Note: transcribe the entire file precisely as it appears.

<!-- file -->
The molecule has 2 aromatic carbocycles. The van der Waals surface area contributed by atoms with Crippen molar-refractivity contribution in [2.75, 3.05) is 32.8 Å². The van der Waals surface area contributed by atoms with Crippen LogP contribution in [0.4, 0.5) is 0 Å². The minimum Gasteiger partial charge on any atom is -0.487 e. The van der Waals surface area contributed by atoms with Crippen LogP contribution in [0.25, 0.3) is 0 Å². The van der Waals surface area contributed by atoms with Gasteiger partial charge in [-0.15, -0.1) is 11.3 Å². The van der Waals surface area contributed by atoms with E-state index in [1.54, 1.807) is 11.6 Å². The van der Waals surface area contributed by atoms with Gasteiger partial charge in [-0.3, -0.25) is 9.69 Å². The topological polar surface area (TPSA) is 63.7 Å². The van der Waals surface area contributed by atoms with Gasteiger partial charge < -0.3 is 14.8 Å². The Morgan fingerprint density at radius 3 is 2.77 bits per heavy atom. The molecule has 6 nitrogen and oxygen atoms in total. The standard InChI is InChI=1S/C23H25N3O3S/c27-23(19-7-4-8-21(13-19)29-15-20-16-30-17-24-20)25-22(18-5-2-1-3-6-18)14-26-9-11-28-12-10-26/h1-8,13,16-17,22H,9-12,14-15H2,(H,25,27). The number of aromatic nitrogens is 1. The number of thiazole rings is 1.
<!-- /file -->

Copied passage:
The molecule has 2 aromatic carbocycles. The van der Waals surface area contributed by atoms with Crippen molar-refractivity contribution in [2.75, 3.05) is 32.8 Å². The van der Waals surface area contributed by atoms with Crippen LogP contribution in [0.4, 0.5) is 0 Å². The minimum Gasteiger partial charge on any atom is -0.487 e. The van der Waals surface area contributed by atoms with Crippen LogP contribution in [0.25, 0.3) is 0 Å². The van der Waals surface area contributed by atoms with Gasteiger partial charge in [-0.15, -0.1) is 11.3 Å². The van der Waals surface area contributed by atoms with E-state index in [1.54, 1.807) is 11.6 Å². The van der Waals surface area contributed by atoms with Gasteiger partial charge in [-0.3, -0.25) is 9.69 Å². The topological polar surface area (TPSA) is 63.7 Å². The van der Waals surface area contributed by atoms with Gasteiger partial charge < -0.3 is 14.8 Å². The Morgan fingerprint density at radius 3 is 2.77 bits per heavy atom. The molecule has 6 nitrogen and oxygen atoms in total. The standard InChI is InChI=1S/C23H25N3O3S/c27-23(19-7-4-8-21(13-19)29-15-20-16-30-17-24-20)25-22(18-5-2-1-3-6-18)14-26-9-11-28-12-10-26/h1-8,13,16-17,22H,9-12,14-15H2,(H,25,27). The number of aromatic nitrogens is 1. The number of thiazole rings is 1.